One thing I loved to do when I was a teenager was sleep. Oh dear God, how I longed for the sweet warm bliss that was my waterbed. I'd put my home-mix cassette with 25 back-to-back plays of KISS's "Beth" on my ghetto-blaster and snooze under my Eaton's duvet sleep-set until at least noon every weekend.
Remember cassettes and KISS and "Beth" and ghetto-blasters and Eaton's? Remember sleep?
My teenager loves to sleep the same way I did, although this time it's on an Ikea daybed, with The Arctic Monkeys crooning on an iPhone, and she's tucked under 300 thread-count imported sheets. I've talked in the past about how extra sleep is not only acceptable behavior for teens, it's now being touted as being so important that perhaps we should structure school days around it for older kids.
That smell is not the dog; it's vindication!
More news on teens and sleep came onto the horizon this week, when The Washington Post reported findings of a sleep study regarding teenagers and how they respond to the light emanating from electronic devices. It's the "blue light" the researchers are most concerned with, because blue light prevents the full efficacy of one's melatonin, the "sleep" hormone. I know my daughter used to fall asleep with her iPod (and then her iPhone) close by her head, until the threat of growing an additional head scared her for a while. But even after cautioning about needing double-neck holes in her American Eagle t-shirts I would still occasionally find her in too-close proximity to electronic devices. I was right, but I lack all science street cred. But The Washington Post doesn't:
"Ordinarily, the pineal gland, a pea-size organ in the brain, begins to release melatonin a couple of hours before your regular bedtime. The hormone is no sleeping pill, but it does reduce alertness and make sleep more inviting. However, light — particularly of the blue variety — can keep the pineal gland from releasing melatonin, thus warding off sleepiness. You don’t have to be staring directly at a television or computer screen: If enough blue light hits the eye, the gland can stop releasing melatonin. So easing into bed with a tablet or a laptop makes it harder to take a long snooze, especially for sleep-deprived teenagers who are more vulnerable to the effects of light than adults."
Most people (read: adults) understand that when their bodies are tired they should sleep. That's because we're not idiots like teenagers. (I'm kidding. Just their brain parts are idiots.) And luckily, for most adults, regular sleep can be achieved relatively easily. However, for teenagers who play havoc with their circadian rhythms by completely disregarding natural light/dark cycles in favor of more enjoyable pursuits like duckface selfie marathons and Netflix binge watches, falling asleep doesn't always correspond with what the rest of the world expects of them, like answering questions and walking upright. Throw in a teenager's rapidly growing brain and delight in pissing off their in-bed-by-9:30-we're-so-goddamn-tired parents, and you've got a disaster on your hands. But wait; there's more! The sleep issue for teens is exacerbated by blue light and those kids who sleep with or near electronic devices which are powered up are, well, they're screwed. Sleep researcher Steven Lockley of Harvard Medical School says:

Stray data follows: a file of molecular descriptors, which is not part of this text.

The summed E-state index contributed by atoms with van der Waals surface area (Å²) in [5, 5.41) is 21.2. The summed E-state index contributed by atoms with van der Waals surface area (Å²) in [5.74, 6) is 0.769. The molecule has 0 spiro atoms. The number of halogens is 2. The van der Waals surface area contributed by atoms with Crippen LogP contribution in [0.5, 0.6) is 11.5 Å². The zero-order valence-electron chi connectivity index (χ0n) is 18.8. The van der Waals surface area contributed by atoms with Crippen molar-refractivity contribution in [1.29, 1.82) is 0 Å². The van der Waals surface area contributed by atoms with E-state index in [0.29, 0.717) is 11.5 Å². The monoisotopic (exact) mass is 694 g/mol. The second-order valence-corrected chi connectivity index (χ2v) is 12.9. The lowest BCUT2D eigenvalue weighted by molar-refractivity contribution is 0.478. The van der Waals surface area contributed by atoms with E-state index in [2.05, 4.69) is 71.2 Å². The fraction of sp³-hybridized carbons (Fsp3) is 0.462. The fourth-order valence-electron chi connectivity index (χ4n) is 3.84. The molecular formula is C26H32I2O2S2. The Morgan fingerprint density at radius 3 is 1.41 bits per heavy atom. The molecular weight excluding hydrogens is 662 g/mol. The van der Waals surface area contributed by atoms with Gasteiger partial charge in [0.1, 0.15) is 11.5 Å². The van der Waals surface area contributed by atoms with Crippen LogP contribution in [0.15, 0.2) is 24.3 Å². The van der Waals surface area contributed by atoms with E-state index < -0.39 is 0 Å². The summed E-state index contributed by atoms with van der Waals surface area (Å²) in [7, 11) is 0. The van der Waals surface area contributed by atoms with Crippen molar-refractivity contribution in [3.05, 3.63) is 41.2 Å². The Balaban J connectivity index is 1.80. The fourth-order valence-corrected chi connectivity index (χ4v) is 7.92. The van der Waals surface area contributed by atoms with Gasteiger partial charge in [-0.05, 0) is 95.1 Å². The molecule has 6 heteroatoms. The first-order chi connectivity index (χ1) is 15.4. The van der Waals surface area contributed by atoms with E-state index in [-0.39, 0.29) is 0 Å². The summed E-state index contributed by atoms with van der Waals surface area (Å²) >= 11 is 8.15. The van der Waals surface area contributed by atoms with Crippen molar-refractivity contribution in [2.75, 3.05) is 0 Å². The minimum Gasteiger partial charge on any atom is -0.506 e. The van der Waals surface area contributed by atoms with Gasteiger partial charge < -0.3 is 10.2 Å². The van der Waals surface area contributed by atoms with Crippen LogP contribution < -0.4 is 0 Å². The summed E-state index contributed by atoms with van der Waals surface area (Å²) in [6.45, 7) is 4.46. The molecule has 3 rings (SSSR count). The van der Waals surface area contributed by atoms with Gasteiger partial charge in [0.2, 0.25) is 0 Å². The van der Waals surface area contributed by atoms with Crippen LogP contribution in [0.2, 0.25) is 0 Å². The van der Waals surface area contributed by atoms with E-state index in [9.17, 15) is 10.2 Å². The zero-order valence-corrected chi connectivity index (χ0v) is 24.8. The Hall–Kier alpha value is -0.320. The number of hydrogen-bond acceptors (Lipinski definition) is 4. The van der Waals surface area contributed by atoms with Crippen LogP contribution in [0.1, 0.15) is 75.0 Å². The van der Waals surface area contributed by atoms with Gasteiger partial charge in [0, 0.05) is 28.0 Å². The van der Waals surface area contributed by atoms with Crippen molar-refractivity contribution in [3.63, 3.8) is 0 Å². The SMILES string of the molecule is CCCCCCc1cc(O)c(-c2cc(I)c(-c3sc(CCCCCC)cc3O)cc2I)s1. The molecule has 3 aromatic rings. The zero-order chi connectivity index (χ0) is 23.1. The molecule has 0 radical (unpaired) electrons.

“Teenagers have all the same risks of light exposure, but they are systematically sleep-deprived because of how society works against their natural clocks. Asking a teenager to get up at 7 a.m. is like asking me to get up at 4 a.m.”
I get it, Steven. I've been up at 4 a.m. and it wasn't prett...I can't say any more in accordance with my plea bargain agreement.
So when teenagers use glowing electronics — particularly those which emit high levels of blue light like tablets, Smart phones, and laptops — the few hours of sleep they do get is inferior quality. So how do parents (hands up — who's in bed long before their teen?) control the use of items when they're already turned in for the night? I'd like to suggest sitting your teen down and having them read The Washington Post article as well as corresponding cited studies. Then maybe a question and answer panel and a small report.
That's what I'd like to see but the reality is that teenagers often a.) don't believe you; b.) don't care anyway; and c.) Screw you, sleep study man; where are the car keys I want Dairy Queen.
We have a "turn in" policy for iPhones and iPods after a certain time at night, but the laptop is often used for homework after I've punched out of parenting duties for the day. But people who sort of know what they're talking about suggest I get my ass out of bed and shut that shit down. The American Academy of Pediatrics recommend later school start times, and the academy believes that a later start (and thereby more sleep) will help lower teenagers risk for things like obesity and depression. And maybe better grades: “Sleep is important for learning, memory, brain development, health,” Lockley said. “We’re systematically sleep-depriving kids when their brains are still developing, and you couldn’t design a worse system for learning.”
Looks like we're moving to a no blue-light rule in my house for the two hours preceding bedtime, in order to ward of some bad juju and maybe raise those grades a few percentages. Parents may want to rethink computers in the bedroom, especially if their kids seem to have trouble being fully present and aware in class when previous to adolescence they had been.
And here I had blamed any less-than-stellar school grades on our lack of Baby Mozart DVDs during the formative years.
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Do you have a teenager? Visit my "Parenting a Teen" blog The Panic Button Years, and join me for the ride, won't you?
How's it going with your teenager? Have a question or topic you'd like explored? Leave me a note in the comments!